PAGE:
Viewed in isolation, the Atlanta Braves re-signing Nick Markakis didn’t exactly excite the masses or create a spike in season ticket sales. By all of baseball’s endless assortment of statistical measurables, Markakis was an average to a tick above average Major League outfielder.
As with anything, though, signing Markakis needs to be weighed against the options as well as within context.
First, the options.
Braves general manager Alex Anthopoulos wanted to sign a bigger bat to plug into right field, which Markakis manned almost single-handed over the past four seasons. One by one, though, the already thin market dissipated.
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Andrew McCutcheon: Phillies, three years, $50 million
Michael Brantley: Astros, two years, $26 million
And now, in a deal that’s been in the works for more than week, A.J. Pollock: Dodgers, five years, $65 million, if you include his $10 million player option at the back end.
So $6 million for one season and assurance that they can bring him back for the same price tag in 2020 is a relative bargain.
It’s not that the Braves cheaped out. Anthopoulos just refused to get sucked into a bidding war for someone else who might not even prove to be an upgrade. There was nobody else on the free agent market that would be considered an upgrade.
Well, nobody that the Braves had a chance of signing. They weren’t going to pay $300 million for Bryce Harper. Just wasn’t going to happen.
And here’s where the context comes into play. Anthopoulos wasn’t going to part with any of the Braves’ prized pitching prospects to make a blockbuster trade for an outfielder or catcher J.T. Realmuto. They now might be willing to include one high-level prospect to swing a deal for a front line starting pitcher or reliever. Maybe.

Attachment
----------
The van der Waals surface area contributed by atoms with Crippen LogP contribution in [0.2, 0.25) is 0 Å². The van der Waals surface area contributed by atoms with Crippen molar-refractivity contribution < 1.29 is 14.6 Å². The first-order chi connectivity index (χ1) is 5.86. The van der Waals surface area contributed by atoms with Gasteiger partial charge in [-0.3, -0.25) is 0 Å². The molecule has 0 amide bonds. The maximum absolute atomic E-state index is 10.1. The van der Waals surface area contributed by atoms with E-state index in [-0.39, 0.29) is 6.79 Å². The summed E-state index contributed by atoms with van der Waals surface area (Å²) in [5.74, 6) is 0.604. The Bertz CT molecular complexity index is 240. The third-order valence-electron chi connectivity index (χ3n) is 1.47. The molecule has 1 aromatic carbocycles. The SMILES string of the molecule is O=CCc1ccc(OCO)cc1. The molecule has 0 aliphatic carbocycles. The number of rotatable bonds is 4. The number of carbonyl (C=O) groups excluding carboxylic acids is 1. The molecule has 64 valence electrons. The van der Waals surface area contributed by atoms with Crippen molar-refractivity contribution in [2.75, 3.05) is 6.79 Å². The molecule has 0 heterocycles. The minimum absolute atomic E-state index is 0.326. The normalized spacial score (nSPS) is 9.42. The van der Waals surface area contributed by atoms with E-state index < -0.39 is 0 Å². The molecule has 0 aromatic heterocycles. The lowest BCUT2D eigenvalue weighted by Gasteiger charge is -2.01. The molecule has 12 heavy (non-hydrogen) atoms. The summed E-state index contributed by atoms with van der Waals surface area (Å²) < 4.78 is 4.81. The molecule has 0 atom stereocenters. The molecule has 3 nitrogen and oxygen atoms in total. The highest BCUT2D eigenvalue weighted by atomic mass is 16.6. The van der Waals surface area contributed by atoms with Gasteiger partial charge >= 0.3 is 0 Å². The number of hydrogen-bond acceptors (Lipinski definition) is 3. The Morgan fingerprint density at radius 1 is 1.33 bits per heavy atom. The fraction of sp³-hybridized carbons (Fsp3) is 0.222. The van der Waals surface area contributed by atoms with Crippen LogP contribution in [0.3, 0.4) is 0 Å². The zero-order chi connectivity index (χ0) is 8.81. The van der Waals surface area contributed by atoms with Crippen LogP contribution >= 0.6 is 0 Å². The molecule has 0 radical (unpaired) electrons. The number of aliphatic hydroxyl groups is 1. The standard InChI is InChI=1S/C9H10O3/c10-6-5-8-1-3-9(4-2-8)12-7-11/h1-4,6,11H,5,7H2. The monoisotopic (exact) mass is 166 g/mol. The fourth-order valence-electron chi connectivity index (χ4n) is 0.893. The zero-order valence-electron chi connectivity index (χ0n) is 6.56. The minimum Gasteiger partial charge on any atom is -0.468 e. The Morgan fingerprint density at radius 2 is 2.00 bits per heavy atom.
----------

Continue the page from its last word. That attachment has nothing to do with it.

More likely, they will use their remaining payroll flexibility to sign a free agent pitcher.
Say … Craig Kimbrell? Dallas Keuchel, maybe?
Or maybe they just ride with what they have and take their chances on becoming buyers at the summer trade deadline. Yeah, that might not inspire the fans, especially with the Phillies and the Mets making big moves in the offseason and the Nationals expected to bounce back from last year’s disastrous season.
So maybe they don’t repeat as National League East champs. The last thing they need to do is allow their competition to force them to trade prospects that they’ve spent so much time developing. Sure, they have a surplus of talent, especially young arms.
Problem is, no one knows which of these prospects will develop into franchise players — if any at all. When Tom Glavine, John Smoltz and Steve Avery were prospects, the Braves also had guys like Pete Smith, Kent Mercker, Kevin Coffman and Tommy Greene. Teams were constantly calling the Braves to pry away some of this talent. Mercker ended up having a solid career, mostly as a reliever. But the others did little to nothing.
So if they have to take a step backward until some of these pitching prospects develop, so be it.
Meanwhile, Markakis is a more than capable starting outfielder. He lacks the home run power teams want to get out of their corner outfielders. But to label him a mere singles hitter is simply misguided. In his first four seasons with the Braves, Markakis has 38, 38, 39 and 43 doubles. That ranked fifth, ninth, fifth and third in the National League.
And he probably won’t be asked to bat cleanup this season, making his production even more valuable further down the lineup.
The best part of the Markakis contract isn’t the money. It’s the fact that it’s a one-year deal. And if he proves that he still has something left, they can bring him back in 2020 for a relatively modest sum of $6 million, and that might be as a left-handed bat off the bench. In fact, he might end up in that role later in the season if someone else becomes available.
Granted, signing Markakis may not be the splashy move many fans wanted. But there’s no down side.